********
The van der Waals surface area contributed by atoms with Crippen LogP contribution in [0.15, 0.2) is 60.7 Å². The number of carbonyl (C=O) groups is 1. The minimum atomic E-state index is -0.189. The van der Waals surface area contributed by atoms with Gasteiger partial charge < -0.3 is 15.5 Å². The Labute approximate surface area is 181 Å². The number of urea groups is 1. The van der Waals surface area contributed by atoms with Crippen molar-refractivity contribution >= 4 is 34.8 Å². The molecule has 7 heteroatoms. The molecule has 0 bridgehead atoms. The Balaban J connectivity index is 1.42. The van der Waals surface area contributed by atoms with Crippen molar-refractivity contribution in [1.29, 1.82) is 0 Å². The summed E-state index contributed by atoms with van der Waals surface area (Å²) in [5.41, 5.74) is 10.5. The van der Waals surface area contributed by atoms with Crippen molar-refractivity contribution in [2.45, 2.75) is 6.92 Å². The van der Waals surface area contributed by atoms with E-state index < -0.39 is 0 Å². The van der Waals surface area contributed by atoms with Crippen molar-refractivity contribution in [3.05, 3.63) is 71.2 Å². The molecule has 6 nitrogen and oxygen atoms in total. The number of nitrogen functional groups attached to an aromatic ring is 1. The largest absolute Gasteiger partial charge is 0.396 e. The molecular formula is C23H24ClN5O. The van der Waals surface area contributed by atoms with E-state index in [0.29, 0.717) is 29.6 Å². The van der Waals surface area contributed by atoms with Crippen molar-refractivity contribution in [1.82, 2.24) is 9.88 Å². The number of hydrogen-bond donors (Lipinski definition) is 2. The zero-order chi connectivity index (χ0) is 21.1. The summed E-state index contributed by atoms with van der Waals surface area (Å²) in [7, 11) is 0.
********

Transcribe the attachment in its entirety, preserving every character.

The van der Waals surface area contributed by atoms with Crippen LogP contribution in [0.15, 0.2) is 60.7 Å². The number of carbonyl (C=O) groups is 1. The minimum atomic E-state index is -0.189. The van der Waals surface area contributed by atoms with Gasteiger partial charge < -0.3 is 15.5 Å². The Labute approximate surface area is 181 Å². The number of urea groups is 1. The van der Waals surface area contributed by atoms with Crippen molar-refractivity contribution >= 4 is 34.8 Å². The molecule has 7 heteroatoms. The molecule has 0 bridgehead atoms. The Balaban J connectivity index is 1.42. The van der Waals surface area contributed by atoms with Crippen molar-refractivity contribution in [1.29, 1.82) is 0 Å². The summed E-state index contributed by atoms with van der Waals surface area (Å²) in [5.41, 5.74) is 10.5. The van der Waals surface area contributed by atoms with Crippen molar-refractivity contribution in [2.45, 2.75) is 6.92 Å². The van der Waals surface area contributed by atoms with E-state index < -0.39 is 0 Å². The van der Waals surface area contributed by atoms with Crippen molar-refractivity contribution in [3.05, 3.63) is 71.2 Å². The molecule has 6 nitrogen and oxygen atoms in total. The number of nitrogen functional groups attached to an aromatic ring is 1. The largest absolute Gasteiger partial charge is 0.396 e. The molecular formula is C23H24ClN5O. The van der Waals surface area contributed by atoms with E-state index in [0.29, 0.717) is 29.6 Å². The van der Waals surface area contributed by atoms with Crippen molar-refractivity contribution in [1.82, 2.24) is 9.88 Å². The number of hydrogen-bond donors (Lipinski definition) is 2. The zero-order chi connectivity index (χ0) is 21.1. The summed E-state index contributed by atoms with van der Waals surface area (Å²) in [7, 11) is 0.